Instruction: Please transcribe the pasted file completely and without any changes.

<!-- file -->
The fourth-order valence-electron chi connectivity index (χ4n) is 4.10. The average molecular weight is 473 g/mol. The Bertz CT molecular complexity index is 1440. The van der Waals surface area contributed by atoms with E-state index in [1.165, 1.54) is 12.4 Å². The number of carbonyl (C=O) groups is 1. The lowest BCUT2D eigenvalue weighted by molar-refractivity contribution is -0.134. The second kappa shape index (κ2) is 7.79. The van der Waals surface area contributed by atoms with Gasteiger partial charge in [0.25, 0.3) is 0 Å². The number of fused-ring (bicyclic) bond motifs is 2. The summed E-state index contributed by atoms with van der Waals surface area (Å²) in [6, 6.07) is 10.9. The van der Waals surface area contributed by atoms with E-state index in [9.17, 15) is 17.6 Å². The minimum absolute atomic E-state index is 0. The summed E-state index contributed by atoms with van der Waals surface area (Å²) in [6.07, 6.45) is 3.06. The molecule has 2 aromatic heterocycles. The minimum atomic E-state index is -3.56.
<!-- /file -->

The fourth-order valence-electron chi connectivity index (χ4n) is 4.10. The average molecular weight is 473 g/mol. The Bertz CT molecular complexity index is 1440. The van der Waals surface area contributed by atoms with E-state index in [1.165, 1.54) is 12.4 Å². The number of carbonyl (C=O) groups is 1. The lowest BCUT2D eigenvalue weighted by molar-refractivity contribution is -0.134. The second kappa shape index (κ2) is 7.79. The van der Waals surface area contributed by atoms with Gasteiger partial charge in [0.25, 0.3) is 0 Å². The number of fused-ring (bicyclic) bond motifs is 2. The summed E-state index contributed by atoms with van der Waals surface area (Å²) in [6, 6.07) is 10.9. The van der Waals surface area contributed by atoms with E-state index in [9.17, 15) is 17.6 Å². The minimum absolute atomic E-state index is 0. The summed E-state index contributed by atoms with van der Waals surface area (Å²) in [6.07, 6.45) is 3.06. The molecule has 2 aromatic heterocycles. The minimum atomic E-state index is -3.56.